Still, the film earns its place within the Disney canon just for its visual inventiveness. The lack of a traditional story in Alice has freed up the animators to create a world packed to the edges of the frame with absurd and surreal imagery. The colors are bright, bold and beautiful (particularly in this remastered transfer) and every few minutes there's something new and terrific to look at, from talking doorknobs to singing flowers to the iconography of the Cheshire Cat, the caterpillar and the Mad Hatter. For all its narrative shortcomings, Alice in Wonderland is rarely boring—an indication of just how big a mess the script is—because it's always visually engaging. The best Disney films have worked because of how the animation and storytelling complement one another. Alice doesn't work that way, but the visuals work overtime to compensate for the lack of a compelling story. The movie is a little like improvisational jazz—it features the best animators of the day flexing a different set of muscles. Is Alice in Wonderland a classic? Not really, but it is a truly interesting misfire, and one I'll take over the safer, less-ambitious films the studio was putting out a decade or so later.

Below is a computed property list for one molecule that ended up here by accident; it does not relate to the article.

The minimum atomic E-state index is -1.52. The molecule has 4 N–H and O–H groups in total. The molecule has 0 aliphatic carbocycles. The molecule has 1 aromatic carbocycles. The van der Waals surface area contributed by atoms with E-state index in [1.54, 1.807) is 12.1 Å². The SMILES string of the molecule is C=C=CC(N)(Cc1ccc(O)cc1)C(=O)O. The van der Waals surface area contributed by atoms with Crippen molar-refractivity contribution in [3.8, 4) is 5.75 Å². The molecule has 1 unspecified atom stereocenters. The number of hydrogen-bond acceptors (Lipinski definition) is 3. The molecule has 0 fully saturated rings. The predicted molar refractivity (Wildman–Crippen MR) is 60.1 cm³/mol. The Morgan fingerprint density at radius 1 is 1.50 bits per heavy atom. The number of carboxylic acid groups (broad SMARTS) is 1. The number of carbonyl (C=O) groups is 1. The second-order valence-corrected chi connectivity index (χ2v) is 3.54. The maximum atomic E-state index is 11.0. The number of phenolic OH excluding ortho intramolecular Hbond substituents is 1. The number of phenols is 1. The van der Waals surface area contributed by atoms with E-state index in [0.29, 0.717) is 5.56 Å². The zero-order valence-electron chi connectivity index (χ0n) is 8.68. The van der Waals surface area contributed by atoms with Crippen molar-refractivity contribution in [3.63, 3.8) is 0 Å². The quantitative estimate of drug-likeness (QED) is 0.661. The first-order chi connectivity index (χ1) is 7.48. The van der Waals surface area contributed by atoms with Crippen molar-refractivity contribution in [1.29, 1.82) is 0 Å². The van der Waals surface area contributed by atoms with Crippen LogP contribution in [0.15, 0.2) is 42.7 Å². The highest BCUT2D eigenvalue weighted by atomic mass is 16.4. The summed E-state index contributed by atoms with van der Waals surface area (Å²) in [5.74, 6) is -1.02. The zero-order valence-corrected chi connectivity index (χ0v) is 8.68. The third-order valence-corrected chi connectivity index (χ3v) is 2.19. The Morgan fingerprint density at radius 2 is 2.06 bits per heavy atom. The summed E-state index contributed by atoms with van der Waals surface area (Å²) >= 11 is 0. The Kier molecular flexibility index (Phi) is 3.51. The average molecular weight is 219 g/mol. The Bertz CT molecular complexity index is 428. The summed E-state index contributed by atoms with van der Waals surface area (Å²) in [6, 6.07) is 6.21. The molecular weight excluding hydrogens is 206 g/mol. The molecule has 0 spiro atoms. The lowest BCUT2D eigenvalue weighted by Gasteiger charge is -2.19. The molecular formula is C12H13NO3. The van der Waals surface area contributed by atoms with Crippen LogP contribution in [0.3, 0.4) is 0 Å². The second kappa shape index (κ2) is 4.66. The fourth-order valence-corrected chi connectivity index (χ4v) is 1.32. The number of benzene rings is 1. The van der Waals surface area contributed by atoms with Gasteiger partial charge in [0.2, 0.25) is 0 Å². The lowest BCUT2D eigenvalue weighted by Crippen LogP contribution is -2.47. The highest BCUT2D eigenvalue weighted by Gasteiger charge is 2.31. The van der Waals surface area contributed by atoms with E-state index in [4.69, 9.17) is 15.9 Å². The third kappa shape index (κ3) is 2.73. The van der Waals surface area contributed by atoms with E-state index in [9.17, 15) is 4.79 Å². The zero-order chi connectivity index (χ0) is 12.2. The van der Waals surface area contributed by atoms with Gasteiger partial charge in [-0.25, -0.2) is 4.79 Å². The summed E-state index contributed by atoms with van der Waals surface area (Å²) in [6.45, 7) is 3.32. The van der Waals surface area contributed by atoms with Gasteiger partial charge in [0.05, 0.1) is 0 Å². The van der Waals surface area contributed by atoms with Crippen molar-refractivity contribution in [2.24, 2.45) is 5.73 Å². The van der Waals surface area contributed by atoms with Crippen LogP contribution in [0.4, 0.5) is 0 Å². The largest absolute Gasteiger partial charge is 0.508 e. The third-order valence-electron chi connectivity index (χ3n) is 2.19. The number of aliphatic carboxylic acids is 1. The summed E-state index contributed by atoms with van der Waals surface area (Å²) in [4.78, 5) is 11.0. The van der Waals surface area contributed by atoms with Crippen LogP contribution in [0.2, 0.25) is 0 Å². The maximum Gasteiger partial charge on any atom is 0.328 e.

The new two-disc Un-Anniversary Edition of Alice in Wonderland comes jam packed with bonus content, though almost all of it previously appeared on the 2004 Masterpiece Edition DVD of the film. The only extras new to this version are an early deleted scene, "Pig and Pepper," originally designed for a 1939 version of Alice, and an interesting featurette, "Reflections on Alice," which chronicles Disney's near 20-year effort to bring Alice in Wonderland to the screen. The "Virtual Wonderland Party" rounds out the bonus content on the first disc, featuring a whole mess of interactive games, songs and activities that might be fun for kids but could easily be skipped by any viewer over 10.